It's important to note that Medicare will not cover health expenses abroad and therefore you'll have to look for private health insurance options. Alternatively, you can choose a country that lets you buy their national health plan. For example, expats retiring in Mexico can sign up for Instituto Mexican del Seguro Social (IMSS) coverage.
  • Culture: Adjusting to the differences in culture when moving to a new country can often be the most difficult aspect of retiring overseas. Make sure to find out as much as you can about the country's cultural norms and lifestyle before moving there. Many countries in Latin America, the Caribbean, and Asia have simpler standards of living, unique cuisines, and starkly contrasting attitudes and etiquette than what we are used to in the U.S. Even life in Europe, which is often considered closer to the U.S in terms of lifestyle and culture, is drastically different.

Check your visa and residency options

Not every country makes establishing residency a simple process. Every nation has its own visa process' and requirements, and the paperwork you will need to enter the country and settle there will vary. Also, the residency and immigration laws differ in every country. Contact the U.S. embassy in any country you are considering for relocation or visit the consulate website for more information on obtaining a visa and becoming a resident. Don't forget to check for passport validity and restrictions regarding currency.

Take an advance trip

No matter how much research you do, moving to a new country without an advance visit is a bad idea. Reading about the country and looking at pictures is no substitute for experiencing it firsthand. How will you know if you can spend the rest of your years there without a visit?

When planning your trip, make sure to stay near the region where you would potentially move, rather than a resort or a faraway city. You will get a better impression of what your new life will be like by immersing yourself in the neighborhood, visiting nearby shops and restaurants, and conversing with the locals.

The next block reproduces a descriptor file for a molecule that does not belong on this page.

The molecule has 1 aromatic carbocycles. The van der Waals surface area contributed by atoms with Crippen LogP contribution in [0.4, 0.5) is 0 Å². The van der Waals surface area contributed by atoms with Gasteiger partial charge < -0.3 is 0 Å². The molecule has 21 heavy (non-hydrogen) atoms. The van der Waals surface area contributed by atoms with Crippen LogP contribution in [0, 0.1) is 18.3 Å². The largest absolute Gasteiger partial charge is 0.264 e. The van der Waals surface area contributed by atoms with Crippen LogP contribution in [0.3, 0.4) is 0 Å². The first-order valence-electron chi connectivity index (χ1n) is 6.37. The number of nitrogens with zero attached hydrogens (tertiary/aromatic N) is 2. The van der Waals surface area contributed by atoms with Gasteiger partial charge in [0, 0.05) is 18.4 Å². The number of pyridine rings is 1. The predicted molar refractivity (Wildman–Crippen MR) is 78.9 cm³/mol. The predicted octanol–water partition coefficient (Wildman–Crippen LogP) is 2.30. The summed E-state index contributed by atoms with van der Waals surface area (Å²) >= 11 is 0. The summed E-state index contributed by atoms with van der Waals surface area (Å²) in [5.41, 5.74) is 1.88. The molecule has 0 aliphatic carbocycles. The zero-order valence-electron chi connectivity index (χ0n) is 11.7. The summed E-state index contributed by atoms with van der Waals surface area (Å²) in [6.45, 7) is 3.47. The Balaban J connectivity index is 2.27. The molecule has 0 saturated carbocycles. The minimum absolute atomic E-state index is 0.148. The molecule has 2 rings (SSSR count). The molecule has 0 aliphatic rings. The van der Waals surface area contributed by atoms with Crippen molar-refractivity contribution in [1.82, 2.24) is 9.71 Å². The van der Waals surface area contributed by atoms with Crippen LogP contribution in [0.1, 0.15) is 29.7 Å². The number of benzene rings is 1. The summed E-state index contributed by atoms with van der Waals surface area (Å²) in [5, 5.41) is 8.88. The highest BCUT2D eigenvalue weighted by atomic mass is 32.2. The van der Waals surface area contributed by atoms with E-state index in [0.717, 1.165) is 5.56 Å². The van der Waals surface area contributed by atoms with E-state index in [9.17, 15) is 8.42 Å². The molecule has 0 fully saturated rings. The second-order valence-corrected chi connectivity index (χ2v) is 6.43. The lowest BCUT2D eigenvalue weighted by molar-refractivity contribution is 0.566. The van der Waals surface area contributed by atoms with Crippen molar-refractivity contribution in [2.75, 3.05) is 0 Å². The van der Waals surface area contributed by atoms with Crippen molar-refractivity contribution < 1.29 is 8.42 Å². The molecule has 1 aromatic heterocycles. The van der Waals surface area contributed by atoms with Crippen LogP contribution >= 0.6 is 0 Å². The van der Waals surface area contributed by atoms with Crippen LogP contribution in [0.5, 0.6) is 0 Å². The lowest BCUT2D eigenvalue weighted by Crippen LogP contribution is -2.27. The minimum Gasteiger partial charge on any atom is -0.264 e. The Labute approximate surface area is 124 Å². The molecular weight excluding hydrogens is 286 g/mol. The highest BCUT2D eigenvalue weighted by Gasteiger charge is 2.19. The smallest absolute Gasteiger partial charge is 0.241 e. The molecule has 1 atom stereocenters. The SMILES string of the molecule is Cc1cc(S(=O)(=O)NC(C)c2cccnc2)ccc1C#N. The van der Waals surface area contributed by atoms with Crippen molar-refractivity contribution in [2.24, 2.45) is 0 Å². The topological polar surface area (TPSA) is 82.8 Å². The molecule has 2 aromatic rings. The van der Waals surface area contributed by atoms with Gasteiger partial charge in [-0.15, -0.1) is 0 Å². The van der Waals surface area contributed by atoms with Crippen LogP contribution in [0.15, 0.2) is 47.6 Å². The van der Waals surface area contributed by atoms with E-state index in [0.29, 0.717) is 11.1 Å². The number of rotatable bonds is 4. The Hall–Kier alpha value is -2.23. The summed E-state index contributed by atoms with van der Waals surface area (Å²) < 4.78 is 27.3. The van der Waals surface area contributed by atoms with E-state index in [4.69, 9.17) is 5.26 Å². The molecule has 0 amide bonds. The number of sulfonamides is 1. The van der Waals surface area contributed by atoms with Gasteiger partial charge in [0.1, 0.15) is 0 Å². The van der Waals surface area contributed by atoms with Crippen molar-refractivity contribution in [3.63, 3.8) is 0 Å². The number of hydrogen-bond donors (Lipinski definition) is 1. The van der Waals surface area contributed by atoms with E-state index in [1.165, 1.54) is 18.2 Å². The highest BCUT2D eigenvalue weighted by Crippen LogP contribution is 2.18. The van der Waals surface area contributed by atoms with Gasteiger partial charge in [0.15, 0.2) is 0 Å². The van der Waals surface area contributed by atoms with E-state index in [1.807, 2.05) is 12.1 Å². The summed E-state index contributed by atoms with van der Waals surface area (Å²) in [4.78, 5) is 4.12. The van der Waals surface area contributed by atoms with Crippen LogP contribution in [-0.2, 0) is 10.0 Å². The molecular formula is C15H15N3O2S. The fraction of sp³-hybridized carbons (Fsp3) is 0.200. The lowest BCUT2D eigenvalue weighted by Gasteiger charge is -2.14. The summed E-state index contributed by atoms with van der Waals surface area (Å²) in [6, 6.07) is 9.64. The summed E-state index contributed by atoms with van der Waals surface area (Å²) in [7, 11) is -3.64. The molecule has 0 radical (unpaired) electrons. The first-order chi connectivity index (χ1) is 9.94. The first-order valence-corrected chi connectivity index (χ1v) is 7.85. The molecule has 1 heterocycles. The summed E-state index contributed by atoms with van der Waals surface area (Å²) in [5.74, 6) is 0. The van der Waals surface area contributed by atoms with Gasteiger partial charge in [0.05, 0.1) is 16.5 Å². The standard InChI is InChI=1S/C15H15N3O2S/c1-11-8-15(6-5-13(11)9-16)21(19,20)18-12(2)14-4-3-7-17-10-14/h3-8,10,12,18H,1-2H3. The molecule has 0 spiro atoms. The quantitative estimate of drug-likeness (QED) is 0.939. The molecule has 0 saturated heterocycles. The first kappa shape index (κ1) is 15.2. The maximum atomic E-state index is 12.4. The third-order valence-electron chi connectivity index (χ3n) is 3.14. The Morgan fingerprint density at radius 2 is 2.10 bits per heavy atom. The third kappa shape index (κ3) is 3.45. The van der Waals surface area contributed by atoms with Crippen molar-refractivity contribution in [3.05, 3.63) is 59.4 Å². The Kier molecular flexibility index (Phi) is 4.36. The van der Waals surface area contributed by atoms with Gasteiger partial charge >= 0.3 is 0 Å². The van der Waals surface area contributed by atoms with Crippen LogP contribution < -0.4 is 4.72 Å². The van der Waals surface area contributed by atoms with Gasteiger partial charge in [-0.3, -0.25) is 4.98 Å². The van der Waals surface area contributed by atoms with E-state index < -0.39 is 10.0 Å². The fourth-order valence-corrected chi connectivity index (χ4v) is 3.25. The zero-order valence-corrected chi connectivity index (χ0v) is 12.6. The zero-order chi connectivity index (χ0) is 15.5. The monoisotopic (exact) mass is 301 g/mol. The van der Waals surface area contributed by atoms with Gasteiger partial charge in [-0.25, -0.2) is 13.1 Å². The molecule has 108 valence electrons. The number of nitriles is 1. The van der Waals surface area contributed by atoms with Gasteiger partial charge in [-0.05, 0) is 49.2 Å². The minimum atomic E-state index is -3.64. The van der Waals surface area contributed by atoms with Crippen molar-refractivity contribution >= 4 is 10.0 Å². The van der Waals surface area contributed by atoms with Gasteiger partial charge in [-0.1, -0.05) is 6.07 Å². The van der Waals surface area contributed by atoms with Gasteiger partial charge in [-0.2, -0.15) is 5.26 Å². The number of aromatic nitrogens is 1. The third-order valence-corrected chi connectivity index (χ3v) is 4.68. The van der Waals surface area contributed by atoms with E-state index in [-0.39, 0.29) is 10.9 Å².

Things to consider

An important tip when learning how to retire overseas is to make sure that you weigh all your options. Here are some important choices that you need to make when retiring abroad:

  • Living with expat community vs. living with locals: Is living with mostly other expats important to you, or would you rather be immersed in your new culture and live among the country's native residents? Many popular international retirement destinations have large expat communities if you are looking for a smoother transition into your new life.
  • Renting your home vs. selling: Are you planning on selling your home in the States? Renting it out? Keeping it to return for visits? Depending on your financial situation, renting out your home could supply a steady stream of income while you are overseas.

    Also, enquire whether the country you are planning to retire in allows you to own a property and find out on what conditions can you sell it. For example, in Malaysia, an expat can buy a property, but if he sells it, the proceeds will be kept with the country's bank account.